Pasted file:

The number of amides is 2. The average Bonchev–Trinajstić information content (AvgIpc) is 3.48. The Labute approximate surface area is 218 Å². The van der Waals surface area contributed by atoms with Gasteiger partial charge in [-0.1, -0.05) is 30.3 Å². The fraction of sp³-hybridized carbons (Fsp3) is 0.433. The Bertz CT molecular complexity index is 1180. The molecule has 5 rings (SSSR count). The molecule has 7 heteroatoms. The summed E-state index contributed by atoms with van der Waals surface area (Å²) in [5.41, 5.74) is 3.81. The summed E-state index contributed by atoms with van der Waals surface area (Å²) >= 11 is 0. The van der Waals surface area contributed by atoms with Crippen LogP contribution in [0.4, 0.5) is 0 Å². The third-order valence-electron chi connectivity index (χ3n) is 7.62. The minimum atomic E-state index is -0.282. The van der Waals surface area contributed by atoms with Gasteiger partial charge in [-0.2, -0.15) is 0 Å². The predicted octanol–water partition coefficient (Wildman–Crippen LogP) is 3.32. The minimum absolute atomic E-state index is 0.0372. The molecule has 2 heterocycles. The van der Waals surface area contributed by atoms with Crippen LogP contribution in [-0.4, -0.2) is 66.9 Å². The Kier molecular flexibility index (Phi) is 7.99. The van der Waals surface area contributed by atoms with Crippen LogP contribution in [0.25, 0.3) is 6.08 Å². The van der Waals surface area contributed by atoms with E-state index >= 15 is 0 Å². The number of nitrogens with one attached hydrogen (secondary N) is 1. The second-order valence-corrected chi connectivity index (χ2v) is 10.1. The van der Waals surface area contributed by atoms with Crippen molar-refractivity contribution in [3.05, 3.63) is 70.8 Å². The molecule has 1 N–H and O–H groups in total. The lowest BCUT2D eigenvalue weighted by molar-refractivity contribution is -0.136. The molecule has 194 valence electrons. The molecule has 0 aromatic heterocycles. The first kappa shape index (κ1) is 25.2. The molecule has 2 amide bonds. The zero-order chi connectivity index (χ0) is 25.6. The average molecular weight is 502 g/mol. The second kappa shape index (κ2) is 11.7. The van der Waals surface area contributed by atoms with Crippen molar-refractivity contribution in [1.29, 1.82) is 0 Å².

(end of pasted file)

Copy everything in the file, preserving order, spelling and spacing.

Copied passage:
The number of amides is 2. The average Bonchev–Trinajstić information content (AvgIpc) is 3.48. The Labute approximate surface area is 218 Å². The van der Waals surface area contributed by atoms with Gasteiger partial charge in [-0.1, -0.05) is 30.3 Å². The fraction of sp³-hybridized carbons (Fsp3) is 0.433. The Bertz CT molecular complexity index is 1180. The molecule has 5 rings (SSSR count). The molecule has 7 heteroatoms. The summed E-state index contributed by atoms with van der Waals surface area (Å²) in [5.41, 5.74) is 3.81. The summed E-state index contributed by atoms with van der Waals surface area (Å²) >= 11 is 0. The van der Waals surface area contributed by atoms with Crippen LogP contribution in [0.4, 0.5) is 0 Å². The third-order valence-electron chi connectivity index (χ3n) is 7.62. The minimum atomic E-state index is -0.282. The van der Waals surface area contributed by atoms with Gasteiger partial charge in [-0.2, -0.15) is 0 Å². The predicted octanol–water partition coefficient (Wildman–Crippen LogP) is 3.32. The minimum absolute atomic E-state index is 0.0372. The molecule has 2 heterocycles. The van der Waals surface area contributed by atoms with Crippen LogP contribution in [-0.4, -0.2) is 66.9 Å². The Kier molecular flexibility index (Phi) is 7.99. The van der Waals surface area contributed by atoms with Crippen LogP contribution in [0.25, 0.3) is 6.08 Å². The van der Waals surface area contributed by atoms with E-state index >= 15 is 0 Å². The number of nitrogens with one attached hydrogen (secondary N) is 1. The second-order valence-corrected chi connectivity index (χ2v) is 10.1. The van der Waals surface area contributed by atoms with Crippen molar-refractivity contribution in [3.05, 3.63) is 70.8 Å². The molecule has 1 N–H and O–H groups in total. The lowest BCUT2D eigenvalue weighted by molar-refractivity contribution is -0.136. The molecule has 194 valence electrons. The molecule has 0 aromatic heterocycles. The first kappa shape index (κ1) is 25.2. The molecule has 2 amide bonds. The zero-order chi connectivity index (χ0) is 25.6. The average molecular weight is 502 g/mol. The second kappa shape index (κ2) is 11.7. The van der Waals surface area contributed by atoms with Crippen molar-refractivity contribution in [1.29, 1.82) is 0 Å².